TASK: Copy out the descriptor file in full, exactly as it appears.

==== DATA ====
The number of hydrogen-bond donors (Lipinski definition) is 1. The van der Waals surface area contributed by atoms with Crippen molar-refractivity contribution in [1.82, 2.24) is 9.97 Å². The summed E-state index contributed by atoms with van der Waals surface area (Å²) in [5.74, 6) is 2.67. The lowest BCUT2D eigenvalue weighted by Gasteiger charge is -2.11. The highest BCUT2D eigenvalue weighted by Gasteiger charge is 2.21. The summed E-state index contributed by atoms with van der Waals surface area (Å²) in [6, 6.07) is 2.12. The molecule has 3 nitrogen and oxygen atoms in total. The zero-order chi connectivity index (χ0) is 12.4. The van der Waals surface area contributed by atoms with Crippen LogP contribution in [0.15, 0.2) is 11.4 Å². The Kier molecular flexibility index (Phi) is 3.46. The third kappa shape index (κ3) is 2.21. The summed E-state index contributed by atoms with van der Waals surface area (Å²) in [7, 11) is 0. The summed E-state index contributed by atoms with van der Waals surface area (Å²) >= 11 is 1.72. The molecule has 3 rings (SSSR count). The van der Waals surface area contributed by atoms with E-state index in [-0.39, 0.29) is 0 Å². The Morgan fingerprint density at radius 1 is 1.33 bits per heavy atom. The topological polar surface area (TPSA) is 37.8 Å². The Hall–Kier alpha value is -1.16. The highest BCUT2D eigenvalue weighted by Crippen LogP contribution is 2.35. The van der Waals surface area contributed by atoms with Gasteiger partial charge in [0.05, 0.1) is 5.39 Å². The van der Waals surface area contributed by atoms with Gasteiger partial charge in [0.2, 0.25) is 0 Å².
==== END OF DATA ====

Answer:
The number of hydrogen-bond donors (Lipinski definition) is 1. The van der Waals surface area contributed by atoms with Crippen molar-refractivity contribution in [1.82, 2.24) is 9.97 Å². The summed E-state index contributed by atoms with van der Waals surface area (Å²) in [5.74, 6) is 2.67. The lowest BCUT2D eigenvalue weighted by Gasteiger charge is -2.11. The highest BCUT2D eigenvalue weighted by Gasteiger charge is 2.21. The summed E-state index contributed by atoms with van der Waals surface area (Å²) in [6, 6.07) is 2.12. The molecule has 3 nitrogen and oxygen atoms in total. The zero-order chi connectivity index (χ0) is 12.4. The van der Waals surface area contributed by atoms with Crippen LogP contribution in [0.15, 0.2) is 11.4 Å². The Kier molecular flexibility index (Phi) is 3.46. The third kappa shape index (κ3) is 2.21. The summed E-state index contributed by atoms with van der Waals surface area (Å²) in [7, 11) is 0. The summed E-state index contributed by atoms with van der Waals surface area (Å²) >= 11 is 1.72. The molecule has 3 rings (SSSR count). The van der Waals surface area contributed by atoms with E-state index in [-0.39, 0.29) is 0 Å². The Morgan fingerprint density at radius 1 is 1.33 bits per heavy atom. The topological polar surface area (TPSA) is 37.8 Å². The Hall–Kier alpha value is -1.16. The highest BCUT2D eigenvalue weighted by Crippen LogP contribution is 2.35. The van der Waals surface area contributed by atoms with Gasteiger partial charge in [0.05, 0.1) is 5.39 Å². The van der Waals surface area contributed by atoms with Gasteiger partial charge in [0.2, 0.25) is 0 Å².